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Yesterday’s Warriors Becoming Tomorrow&#8...

Jared Lyon, president and CEO of Student Veterans of America (SVA), provided the keynote address at The University of Scranton’s College/University Regional Veterans Education Representative Conference held recently on campus.
April 20, 2018
By: Phyllida Whittaker ’19, student correspondent

“Veterans, especially educated veterans, it is my honest belief, will be the generation that leads during the hard times that are in front of us. They are the ones that will solve the complex problems of our country,” said Jared Lyon, president and CEO of Student Veterans of America (SVA), during his keynote address at The University of Scranton’s College/University Regional Veterans Education Representative Conference in Leahy Hall. The conference was sponsored through a grant from Lockheed Martin.

Lyon discussed the history of the GI Bill and its initial unpopularity with some of this country’s university presidents, who, in 1944, could not envision veterans in higher education.

“There were op-eds written by university presidents … begging Congress not to add a provision for education, and quite literally, calling for the President of the United States to veto the bill,” Lyon said. “‘These [veterans] maybe weren’t smart enough to get into college. I mean otherwise, how did they end up fighting the war?’”

Negative assumptions about student veterans have always existed, Lyon said, but veterans have always proved stereotypes wrong.

Veterans “not only defended the world, freedom, and democracy,” Lyon said, “but then came home and were quite literally the most successful students in higher education, with their top three majors of business, STEM and health-related fields.” Lyon explained student veterans today are the most educated subset of the population, and have some of the highest GPAs and success rates of any other group after international students.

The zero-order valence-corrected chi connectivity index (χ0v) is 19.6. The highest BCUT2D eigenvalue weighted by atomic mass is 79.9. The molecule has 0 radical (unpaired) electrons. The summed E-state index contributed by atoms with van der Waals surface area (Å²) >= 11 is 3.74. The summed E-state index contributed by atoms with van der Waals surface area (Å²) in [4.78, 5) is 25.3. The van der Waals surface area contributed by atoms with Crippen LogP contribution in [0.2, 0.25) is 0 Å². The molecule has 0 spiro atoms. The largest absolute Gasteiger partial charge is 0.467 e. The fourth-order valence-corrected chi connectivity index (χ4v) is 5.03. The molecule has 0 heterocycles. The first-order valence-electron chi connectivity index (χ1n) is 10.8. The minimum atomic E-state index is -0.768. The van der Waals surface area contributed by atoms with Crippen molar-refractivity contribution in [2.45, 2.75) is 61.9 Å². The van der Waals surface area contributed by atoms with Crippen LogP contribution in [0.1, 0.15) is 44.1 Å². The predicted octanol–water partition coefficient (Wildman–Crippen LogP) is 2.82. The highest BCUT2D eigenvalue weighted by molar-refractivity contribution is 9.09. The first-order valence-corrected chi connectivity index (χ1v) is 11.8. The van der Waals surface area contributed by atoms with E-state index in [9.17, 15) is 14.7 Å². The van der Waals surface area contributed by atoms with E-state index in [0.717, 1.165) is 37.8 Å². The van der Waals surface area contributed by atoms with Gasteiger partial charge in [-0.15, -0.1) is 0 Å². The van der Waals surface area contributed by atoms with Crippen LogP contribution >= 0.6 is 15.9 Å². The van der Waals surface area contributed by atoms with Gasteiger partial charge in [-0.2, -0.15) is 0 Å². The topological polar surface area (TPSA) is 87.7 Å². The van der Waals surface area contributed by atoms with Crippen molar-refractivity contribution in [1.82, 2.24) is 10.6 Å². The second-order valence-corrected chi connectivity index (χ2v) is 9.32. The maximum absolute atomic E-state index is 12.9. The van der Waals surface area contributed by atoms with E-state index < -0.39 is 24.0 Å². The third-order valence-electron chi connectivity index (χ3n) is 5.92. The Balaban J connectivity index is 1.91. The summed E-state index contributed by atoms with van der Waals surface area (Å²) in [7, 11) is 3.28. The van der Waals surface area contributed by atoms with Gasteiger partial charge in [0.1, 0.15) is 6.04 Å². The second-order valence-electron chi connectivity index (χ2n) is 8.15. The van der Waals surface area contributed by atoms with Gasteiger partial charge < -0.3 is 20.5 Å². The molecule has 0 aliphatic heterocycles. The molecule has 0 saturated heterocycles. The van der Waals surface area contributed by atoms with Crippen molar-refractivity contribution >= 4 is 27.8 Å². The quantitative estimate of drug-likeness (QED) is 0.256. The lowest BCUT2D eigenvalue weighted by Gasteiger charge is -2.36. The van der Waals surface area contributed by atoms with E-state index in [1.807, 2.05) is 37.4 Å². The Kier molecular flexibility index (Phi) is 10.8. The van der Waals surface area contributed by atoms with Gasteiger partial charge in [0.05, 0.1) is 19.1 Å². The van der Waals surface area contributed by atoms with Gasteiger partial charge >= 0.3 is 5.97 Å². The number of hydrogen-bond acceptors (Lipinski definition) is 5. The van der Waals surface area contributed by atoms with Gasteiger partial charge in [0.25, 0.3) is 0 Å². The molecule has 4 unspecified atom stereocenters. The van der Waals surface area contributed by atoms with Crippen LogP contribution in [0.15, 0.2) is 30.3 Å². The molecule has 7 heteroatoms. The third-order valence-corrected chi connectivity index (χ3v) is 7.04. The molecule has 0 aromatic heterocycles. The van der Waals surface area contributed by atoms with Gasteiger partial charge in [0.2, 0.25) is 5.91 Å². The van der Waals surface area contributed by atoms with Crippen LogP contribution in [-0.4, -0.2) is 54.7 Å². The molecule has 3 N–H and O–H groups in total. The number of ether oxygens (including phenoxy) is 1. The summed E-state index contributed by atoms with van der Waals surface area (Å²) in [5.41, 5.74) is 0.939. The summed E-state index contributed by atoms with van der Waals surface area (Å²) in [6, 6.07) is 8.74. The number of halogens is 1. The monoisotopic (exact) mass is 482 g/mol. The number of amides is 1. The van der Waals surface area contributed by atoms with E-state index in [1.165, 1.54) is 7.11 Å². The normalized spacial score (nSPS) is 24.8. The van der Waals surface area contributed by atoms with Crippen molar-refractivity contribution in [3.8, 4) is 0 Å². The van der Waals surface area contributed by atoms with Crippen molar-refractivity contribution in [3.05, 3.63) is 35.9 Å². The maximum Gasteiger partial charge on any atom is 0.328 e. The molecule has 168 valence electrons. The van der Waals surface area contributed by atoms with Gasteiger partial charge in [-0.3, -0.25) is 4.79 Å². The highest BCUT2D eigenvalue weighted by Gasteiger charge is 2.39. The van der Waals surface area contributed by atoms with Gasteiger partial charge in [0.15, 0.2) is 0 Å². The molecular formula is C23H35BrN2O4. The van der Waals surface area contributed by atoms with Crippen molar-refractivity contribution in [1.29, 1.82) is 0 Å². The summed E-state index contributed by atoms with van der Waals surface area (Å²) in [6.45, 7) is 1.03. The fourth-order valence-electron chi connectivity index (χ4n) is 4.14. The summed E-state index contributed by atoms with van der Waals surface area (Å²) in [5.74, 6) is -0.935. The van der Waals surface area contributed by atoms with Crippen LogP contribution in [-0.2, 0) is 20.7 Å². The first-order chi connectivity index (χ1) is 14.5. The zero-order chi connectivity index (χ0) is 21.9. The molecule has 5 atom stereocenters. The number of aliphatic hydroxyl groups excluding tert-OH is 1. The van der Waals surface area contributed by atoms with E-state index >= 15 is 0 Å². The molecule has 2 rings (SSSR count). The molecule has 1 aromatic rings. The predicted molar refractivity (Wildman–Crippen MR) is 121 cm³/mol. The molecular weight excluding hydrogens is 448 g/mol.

The GI Bill paved the way for other once-nontraditional students to pursue education rights, including women, minorities, people with disabilities and people of lower socioeconomic status.

“The happy accident of history is that the original GI Bill made education available for a generation of warriors,” Lyon said. “It democratized higher education for not just veterans, but for all Americans.”

Recognizing veterans’ right to education enables them to become leaders and continue serving their country, said Lyon. The SVA, which assists over 500,000 veterans in the US, advocates for them on their path to success.

“We are yesterday’s warriors, becoming today’s scholars, who will most assuredly be tomorrow’s leaders,” said Lyon.

The Veterans Advocacy Committee at The University of Scranton in cooperation with Student Veterans of America (SVA), Washington, D.C., recently hosted a Veterans Educational Representative Conference on campus attended by over sixty campus representatives of veterans in the northeast. The conference was sponsored through a grant from Lockheed Martin. Members of the steering committee, seated from left, are: Mark McKenna, SVA vice-president; Michael Costello, University of Scranton’s Veterans Advocacy Committee member; Jared Lyon, SVA president and CEO and keynote speaker; and Amy Atkinson, president of The University of Scranton’s Veterans Club. Standing are college representatives: Joseph Wetherell, Scranton; Mark Gowaty, Keystone College; Stacey Shattuck, Penn State Scranton; Catherine Fox, Lackawanna College; Cortney Tyler, Keystone College; Roseanne Martinelli and Diana Cassel, Johnson College; and Robert P. Zelno, Scranton, conference chair.

Phyllida Whittaker ’19, Dimock, is an English major and member of the undergraduate Honors Program at The University of Scranton.
Phyllida Whittaker ’19, Dimock, is an English major and member of the undergraduate Honors Program at The University of Scranton.
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